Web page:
To browse Academia. Skip to main content. You're using an out-of-date version of Internet Explorer.
We present an overview of studies of anthropogenic pollutants in East Greenland polar bears over the period of East Greenland polar bears are among the most polluted species, not just in the Arctic but globally, and represent an excellent biomonitoring species for levels and effects of global pollution in an apex predator. Therefore, an international multidisciplinary team joined to monitor and assess the patterns and concentrations of contaminants and their potential negative impact on polar bears.
Photo by Alan D Wilson via Wikipedia. Humans have done a fair bit to fuck over polar bears, haven't we? We've slung them in enclosures and filmed them, belly-laughing, as they dance the wretched waltz of insanity.
As with most animals, polar bears mate in the spring. Scientists aren't sure how sexually mature males find females who are ready to mate. Brown bear females seem to leave a scent trail for males to follow. This could also be the case with polar bears.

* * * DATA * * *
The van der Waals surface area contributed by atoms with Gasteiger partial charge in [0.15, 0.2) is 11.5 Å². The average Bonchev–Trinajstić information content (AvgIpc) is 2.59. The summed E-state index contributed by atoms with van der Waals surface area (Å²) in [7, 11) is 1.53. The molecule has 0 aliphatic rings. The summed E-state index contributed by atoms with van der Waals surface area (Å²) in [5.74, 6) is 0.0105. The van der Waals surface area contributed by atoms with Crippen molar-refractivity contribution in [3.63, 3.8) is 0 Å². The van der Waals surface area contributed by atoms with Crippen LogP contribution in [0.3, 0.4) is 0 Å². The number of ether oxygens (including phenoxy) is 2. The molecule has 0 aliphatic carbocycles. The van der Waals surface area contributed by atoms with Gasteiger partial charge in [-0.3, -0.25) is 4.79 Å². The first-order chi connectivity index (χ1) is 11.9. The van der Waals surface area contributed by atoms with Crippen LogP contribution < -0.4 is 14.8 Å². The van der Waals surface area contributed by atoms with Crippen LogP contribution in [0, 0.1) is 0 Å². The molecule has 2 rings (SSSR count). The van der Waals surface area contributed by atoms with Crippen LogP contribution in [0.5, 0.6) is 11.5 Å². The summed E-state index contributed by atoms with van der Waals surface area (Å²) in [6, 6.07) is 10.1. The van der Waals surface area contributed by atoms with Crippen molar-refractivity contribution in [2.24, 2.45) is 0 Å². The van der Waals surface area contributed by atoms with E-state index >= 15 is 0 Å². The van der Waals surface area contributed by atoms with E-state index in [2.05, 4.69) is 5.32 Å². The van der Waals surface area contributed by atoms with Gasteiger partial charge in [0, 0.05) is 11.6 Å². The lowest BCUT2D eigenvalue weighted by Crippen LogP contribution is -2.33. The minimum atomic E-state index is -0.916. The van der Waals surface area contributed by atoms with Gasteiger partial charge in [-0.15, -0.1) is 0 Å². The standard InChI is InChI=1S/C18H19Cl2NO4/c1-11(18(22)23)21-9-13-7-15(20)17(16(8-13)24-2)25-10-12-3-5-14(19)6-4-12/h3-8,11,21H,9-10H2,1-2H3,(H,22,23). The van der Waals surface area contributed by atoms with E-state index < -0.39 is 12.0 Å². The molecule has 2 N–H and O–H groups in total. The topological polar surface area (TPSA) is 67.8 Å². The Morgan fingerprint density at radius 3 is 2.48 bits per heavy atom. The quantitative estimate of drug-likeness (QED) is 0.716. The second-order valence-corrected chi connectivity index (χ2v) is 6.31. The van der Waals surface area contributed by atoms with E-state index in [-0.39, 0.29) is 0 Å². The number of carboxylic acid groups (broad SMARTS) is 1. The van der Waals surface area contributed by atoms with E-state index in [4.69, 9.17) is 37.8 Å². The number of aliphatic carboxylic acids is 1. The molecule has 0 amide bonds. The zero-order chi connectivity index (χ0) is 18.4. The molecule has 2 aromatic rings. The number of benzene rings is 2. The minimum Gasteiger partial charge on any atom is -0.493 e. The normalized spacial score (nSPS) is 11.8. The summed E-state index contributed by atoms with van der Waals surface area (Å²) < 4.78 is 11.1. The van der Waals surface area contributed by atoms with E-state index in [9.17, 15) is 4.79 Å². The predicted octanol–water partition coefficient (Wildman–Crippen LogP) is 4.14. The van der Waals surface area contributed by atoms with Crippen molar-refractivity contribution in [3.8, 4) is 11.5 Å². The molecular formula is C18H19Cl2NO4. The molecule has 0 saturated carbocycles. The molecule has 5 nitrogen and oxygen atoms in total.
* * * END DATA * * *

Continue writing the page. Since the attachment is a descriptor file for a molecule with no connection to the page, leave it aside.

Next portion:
By Penny Sarchet. First climate changenow penile fracture — polar bears have got it pretty rough. Various mammals, though not humans, have a penis bone, also known as penile bone or baculum.
These metrics are regularly updated to reflect usage leading up to the last few days. Citations are the number of other articles citing this article, calculated by Crossref and updated daily. Find more information about Crossref citation counts.
The icecap may not be the only thing s hrinking in the Arctic. The genitals of polar bears in east Greenland are apparently dwindling in size due to industrial pollutants. Scientists report this shrinkage could, in the worst case scenario, endanger polar bears there and elsewhere by spoiling their love lives and causing their numbers to peter out. In fact, all marine mammals could get affected by these pollutants, "especially the Arctic fox, killer whale and pilot whales," wildlife veterinarian and toxicologist Christian Sonne at the National Environmental Research Institute of Denmark in Roskilde told LiveScience.
The icecap may not be the only thing shrinking in the Arctic. The genitals of polar bears in east Greenland are apparently dwindling in size due to industrial pollutants. Scientists report this shrinkage could, in the worst case scenario, endanger polar bears there and elsewhere by spoiling their love lives and causing their numbers to diminish.